Blending the old with the new.With the Sierra Nevada dominating it, Granada stands proud and timeless in what is now the Province of Granada in Andalucia, southern Spain. Approaching from the south you are treated to a backdrop of the snow-capped (if you are lucky) mountains as you travel through the newer and more modern part of the city.
We have visited Granada more than once as part of our recent frequent visits to Nerja on the coast. This period of rejuvenation in the warm sunshine and sea breezes of the Mediterranean Sea have helped us to re-focus in the hurly burly of life.
On our first visit to Granada, we were fortunate enough to be able to see something of the city as well as the Alhambra Palace and Generalife Gardens. Now, the booking system in place means that you have a timed slot for the Alhambra Palace which could make it difficult to do everything in one day.(Saga now offer the Alhambra as an optional tour and the representatives, who live in the hotel, organise the trip around the time-slot.)
Everything in one day? We have visited four times now and still not seen everything.
As you walk into the centre of the city along the wide tree-lined boulevard, where old mingles with the new, you will find a wonderful modern department store called El Corte Ingles which has always proved to be a good meeting place as well as a good place to part with a few Euros. A little further along is the historic centre with the Cathedral and Royal Chapel where King Ferdinand and Queen Isabella are buried.
Meander along and, rounding a corner, you happen on a collection of ancient, narrow streets huddled together to form a bazaar type of market The golden, mellow stone is welcoming. The collection of shops, and goods on display hanging from every available space, take you back in time.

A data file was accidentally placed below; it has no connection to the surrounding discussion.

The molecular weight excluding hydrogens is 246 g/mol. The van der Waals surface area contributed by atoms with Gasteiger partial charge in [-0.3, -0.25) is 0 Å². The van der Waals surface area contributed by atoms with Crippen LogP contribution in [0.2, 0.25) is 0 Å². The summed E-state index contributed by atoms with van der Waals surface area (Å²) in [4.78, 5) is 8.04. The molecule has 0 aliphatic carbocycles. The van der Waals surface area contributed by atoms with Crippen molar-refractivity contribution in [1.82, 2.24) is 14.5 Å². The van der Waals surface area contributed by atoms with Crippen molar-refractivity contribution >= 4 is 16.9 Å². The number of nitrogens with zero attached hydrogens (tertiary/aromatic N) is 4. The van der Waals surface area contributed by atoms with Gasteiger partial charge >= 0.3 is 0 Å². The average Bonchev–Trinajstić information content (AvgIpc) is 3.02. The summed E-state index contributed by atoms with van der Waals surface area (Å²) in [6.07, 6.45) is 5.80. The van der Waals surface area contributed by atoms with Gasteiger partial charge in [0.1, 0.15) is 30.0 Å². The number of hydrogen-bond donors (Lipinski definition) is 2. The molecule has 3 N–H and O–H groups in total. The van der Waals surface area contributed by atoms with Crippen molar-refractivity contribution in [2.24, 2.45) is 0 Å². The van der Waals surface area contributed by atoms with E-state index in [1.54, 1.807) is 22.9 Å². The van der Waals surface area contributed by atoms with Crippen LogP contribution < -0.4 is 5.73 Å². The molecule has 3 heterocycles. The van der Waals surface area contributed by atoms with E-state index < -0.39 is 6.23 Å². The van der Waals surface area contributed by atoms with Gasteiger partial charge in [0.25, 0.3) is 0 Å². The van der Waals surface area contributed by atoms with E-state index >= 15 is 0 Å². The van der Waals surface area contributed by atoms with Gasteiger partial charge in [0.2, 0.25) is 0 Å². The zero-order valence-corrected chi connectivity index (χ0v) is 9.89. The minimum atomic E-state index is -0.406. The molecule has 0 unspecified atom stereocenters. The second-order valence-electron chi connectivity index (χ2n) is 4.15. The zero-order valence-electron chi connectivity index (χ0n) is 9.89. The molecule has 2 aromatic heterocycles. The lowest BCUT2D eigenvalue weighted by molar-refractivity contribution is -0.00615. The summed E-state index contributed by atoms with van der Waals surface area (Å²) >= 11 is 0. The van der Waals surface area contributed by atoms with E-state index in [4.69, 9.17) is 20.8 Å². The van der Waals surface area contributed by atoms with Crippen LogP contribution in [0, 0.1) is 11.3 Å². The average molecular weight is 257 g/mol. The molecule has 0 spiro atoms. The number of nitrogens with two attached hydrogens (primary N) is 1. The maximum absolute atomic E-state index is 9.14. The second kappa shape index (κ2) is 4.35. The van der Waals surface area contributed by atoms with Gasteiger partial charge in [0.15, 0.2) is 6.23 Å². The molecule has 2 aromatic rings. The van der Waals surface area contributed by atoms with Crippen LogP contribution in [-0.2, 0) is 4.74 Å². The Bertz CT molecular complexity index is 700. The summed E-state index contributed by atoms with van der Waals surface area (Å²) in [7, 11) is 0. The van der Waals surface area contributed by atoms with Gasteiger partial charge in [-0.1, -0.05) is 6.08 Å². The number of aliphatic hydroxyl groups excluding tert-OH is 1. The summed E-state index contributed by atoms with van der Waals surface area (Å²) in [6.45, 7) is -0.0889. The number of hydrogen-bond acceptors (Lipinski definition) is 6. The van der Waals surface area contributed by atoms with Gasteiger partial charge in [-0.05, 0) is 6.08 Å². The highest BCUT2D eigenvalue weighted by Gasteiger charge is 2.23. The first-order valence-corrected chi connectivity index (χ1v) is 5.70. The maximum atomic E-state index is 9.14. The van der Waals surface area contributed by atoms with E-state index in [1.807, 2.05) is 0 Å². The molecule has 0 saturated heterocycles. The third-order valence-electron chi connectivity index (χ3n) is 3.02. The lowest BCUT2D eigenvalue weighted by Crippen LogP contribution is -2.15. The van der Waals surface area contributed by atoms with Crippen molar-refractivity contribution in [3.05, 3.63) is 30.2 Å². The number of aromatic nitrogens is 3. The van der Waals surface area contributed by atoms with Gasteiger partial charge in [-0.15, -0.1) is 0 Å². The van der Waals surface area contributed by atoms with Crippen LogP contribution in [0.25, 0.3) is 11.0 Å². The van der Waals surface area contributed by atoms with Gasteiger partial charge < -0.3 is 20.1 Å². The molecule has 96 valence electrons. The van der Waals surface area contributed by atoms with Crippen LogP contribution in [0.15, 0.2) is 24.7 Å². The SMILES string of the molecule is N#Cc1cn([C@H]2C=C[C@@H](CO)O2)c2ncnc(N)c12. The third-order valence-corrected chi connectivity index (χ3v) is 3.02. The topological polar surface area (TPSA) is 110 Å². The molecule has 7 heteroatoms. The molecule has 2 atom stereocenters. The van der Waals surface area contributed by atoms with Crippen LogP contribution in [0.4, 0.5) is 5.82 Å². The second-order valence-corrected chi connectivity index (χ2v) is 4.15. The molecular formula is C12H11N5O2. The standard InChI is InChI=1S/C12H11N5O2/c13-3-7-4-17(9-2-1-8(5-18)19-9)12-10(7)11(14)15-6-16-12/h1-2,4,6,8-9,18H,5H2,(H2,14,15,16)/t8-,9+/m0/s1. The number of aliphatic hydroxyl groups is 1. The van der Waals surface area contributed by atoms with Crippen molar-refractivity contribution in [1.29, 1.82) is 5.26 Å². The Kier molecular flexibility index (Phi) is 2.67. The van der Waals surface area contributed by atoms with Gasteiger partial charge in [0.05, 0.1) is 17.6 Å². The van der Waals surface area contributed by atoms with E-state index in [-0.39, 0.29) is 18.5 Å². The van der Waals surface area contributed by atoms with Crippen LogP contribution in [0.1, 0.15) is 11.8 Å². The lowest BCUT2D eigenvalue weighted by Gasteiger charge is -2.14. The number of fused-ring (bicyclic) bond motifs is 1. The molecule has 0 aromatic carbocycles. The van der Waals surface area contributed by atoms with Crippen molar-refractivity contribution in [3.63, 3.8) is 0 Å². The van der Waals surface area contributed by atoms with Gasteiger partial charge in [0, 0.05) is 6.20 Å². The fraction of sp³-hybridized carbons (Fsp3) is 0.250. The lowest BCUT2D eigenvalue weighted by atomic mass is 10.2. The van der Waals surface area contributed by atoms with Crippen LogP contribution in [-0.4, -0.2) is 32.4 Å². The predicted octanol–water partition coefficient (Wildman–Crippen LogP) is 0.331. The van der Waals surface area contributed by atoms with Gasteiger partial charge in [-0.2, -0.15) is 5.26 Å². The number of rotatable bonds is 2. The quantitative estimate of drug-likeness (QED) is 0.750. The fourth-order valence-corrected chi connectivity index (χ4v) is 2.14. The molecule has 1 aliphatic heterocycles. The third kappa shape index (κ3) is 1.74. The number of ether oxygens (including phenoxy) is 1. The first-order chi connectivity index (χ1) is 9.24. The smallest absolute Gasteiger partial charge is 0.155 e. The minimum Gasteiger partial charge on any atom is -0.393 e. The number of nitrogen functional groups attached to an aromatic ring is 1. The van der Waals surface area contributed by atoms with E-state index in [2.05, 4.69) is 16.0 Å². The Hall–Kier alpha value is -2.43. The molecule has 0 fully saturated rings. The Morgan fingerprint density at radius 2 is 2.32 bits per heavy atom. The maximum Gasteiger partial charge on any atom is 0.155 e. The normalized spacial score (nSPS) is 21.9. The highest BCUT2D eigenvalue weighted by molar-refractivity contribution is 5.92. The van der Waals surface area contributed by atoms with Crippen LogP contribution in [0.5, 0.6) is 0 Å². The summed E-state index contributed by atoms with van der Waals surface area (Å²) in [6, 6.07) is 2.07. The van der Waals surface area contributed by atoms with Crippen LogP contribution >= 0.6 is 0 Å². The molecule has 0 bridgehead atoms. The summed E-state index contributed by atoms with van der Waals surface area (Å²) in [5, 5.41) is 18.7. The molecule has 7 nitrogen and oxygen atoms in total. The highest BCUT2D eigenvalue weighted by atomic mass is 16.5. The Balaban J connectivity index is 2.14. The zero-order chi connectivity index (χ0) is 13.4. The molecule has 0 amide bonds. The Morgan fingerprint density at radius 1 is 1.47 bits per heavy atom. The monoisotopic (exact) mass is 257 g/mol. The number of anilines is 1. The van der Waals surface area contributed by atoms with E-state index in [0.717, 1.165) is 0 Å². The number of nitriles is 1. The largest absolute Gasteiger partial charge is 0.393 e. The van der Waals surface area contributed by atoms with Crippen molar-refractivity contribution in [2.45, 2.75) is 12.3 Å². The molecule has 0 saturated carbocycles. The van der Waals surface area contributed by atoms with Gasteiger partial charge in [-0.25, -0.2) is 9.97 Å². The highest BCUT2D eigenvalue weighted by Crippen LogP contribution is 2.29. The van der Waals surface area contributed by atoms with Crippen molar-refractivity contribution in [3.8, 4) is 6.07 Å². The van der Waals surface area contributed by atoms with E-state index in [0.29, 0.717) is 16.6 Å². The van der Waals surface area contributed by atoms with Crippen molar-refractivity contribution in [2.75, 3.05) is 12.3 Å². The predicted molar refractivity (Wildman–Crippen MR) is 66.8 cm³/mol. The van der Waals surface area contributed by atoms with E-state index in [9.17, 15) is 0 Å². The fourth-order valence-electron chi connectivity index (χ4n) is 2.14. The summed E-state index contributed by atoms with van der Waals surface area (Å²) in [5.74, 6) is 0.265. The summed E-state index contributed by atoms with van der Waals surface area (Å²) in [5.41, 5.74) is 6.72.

Round another corner and you come to streets where the buildings rise high into the sky - the balconies giving a taste of how life was lived in times gone by,
Venture into the main thoroughfare and on one intersection, with traffic zooming around, is a huge monument depicting Queen Isabella and Christopher Columbus as she hands him the letters of authority to go out and discover the New World. This, you must understand, was in the fifteenth century.
Along the riverside are tree-lined walks and seats to rest your weary legs. There is so much to see and Granada is very easy to explore but it is hard to get a flavour in a few short hours. The answer is the very new City Tour Train.
This is a greatly updated version of the 'Little Train' which you see in so many tourist spots. It has been built specially for Granada and the narrow streets of the old quarter - the Albaycin. If you have already visited the Alhambra Palace, you will have a different perspective as you trundle along the wooded hillside paths with the fantastic views over the city. With about eleven stops and a hop on-hop off system it is a fantastic way to get around the city. Follow the link above to read more about this fantastic city.
Read more on Granada and other parts of Andalucia in ORANGES: A Journey which, although a fiction story,is based on real settings.